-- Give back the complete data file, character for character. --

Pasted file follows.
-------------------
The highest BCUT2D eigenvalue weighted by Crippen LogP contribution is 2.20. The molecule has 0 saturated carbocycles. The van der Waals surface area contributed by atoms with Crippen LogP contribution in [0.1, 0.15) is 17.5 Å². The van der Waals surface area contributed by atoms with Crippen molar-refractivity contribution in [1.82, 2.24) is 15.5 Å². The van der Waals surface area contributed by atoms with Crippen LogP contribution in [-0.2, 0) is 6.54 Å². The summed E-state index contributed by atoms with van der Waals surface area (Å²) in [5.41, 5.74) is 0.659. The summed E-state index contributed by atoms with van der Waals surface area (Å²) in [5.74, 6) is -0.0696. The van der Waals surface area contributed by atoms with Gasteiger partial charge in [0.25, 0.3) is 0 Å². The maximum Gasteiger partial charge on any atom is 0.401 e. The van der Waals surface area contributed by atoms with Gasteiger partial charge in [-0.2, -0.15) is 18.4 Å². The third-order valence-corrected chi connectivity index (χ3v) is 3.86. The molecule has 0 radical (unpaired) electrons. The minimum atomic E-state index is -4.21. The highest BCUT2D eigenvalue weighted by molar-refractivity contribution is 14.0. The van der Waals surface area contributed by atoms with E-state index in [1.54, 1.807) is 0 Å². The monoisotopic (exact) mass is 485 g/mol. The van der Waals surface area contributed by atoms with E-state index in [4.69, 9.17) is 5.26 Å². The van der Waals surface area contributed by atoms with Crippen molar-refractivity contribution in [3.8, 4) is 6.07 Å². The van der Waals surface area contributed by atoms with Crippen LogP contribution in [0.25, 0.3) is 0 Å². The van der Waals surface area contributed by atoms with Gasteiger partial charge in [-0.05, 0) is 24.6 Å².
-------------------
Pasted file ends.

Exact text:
The highest BCUT2D eigenvalue weighted by Crippen LogP contribution is 2.20. The molecule has 0 saturated carbocycles. The van der Waals surface area contributed by atoms with Crippen LogP contribution in [0.1, 0.15) is 17.5 Å². The van der Waals surface area contributed by atoms with Crippen molar-refractivity contribution in [1.82, 2.24) is 15.5 Å². The van der Waals surface area contributed by atoms with Crippen LogP contribution in [-0.2, 0) is 6.54 Å². The summed E-state index contributed by atoms with van der Waals surface area (Å²) in [5.41, 5.74) is 0.659. The summed E-state index contributed by atoms with van der Waals surface area (Å²) in [5.74, 6) is -0.0696. The van der Waals surface area contributed by atoms with Gasteiger partial charge in [0.25, 0.3) is 0 Å². The maximum Gasteiger partial charge on any atom is 0.401 e. The van der Waals surface area contributed by atoms with Gasteiger partial charge in [-0.2, -0.15) is 18.4 Å². The third-order valence-corrected chi connectivity index (χ3v) is 3.86. The molecule has 0 radical (unpaired) electrons. The minimum atomic E-state index is -4.21. The highest BCUT2D eigenvalue weighted by molar-refractivity contribution is 14.0. The van der Waals surface area contributed by atoms with E-state index in [1.54, 1.807) is 0 Å². The monoisotopic (exact) mass is 485 g/mol. The van der Waals surface area contributed by atoms with E-state index in [4.69, 9.17) is 5.26 Å². The van der Waals surface area contributed by atoms with Crippen molar-refractivity contribution in [3.8, 4) is 6.07 Å². The van der Waals surface area contributed by atoms with Crippen LogP contribution in [0.25, 0.3) is 0 Å². The van der Waals surface area contributed by atoms with Gasteiger partial charge in [-0.05, 0) is 24.6 Å².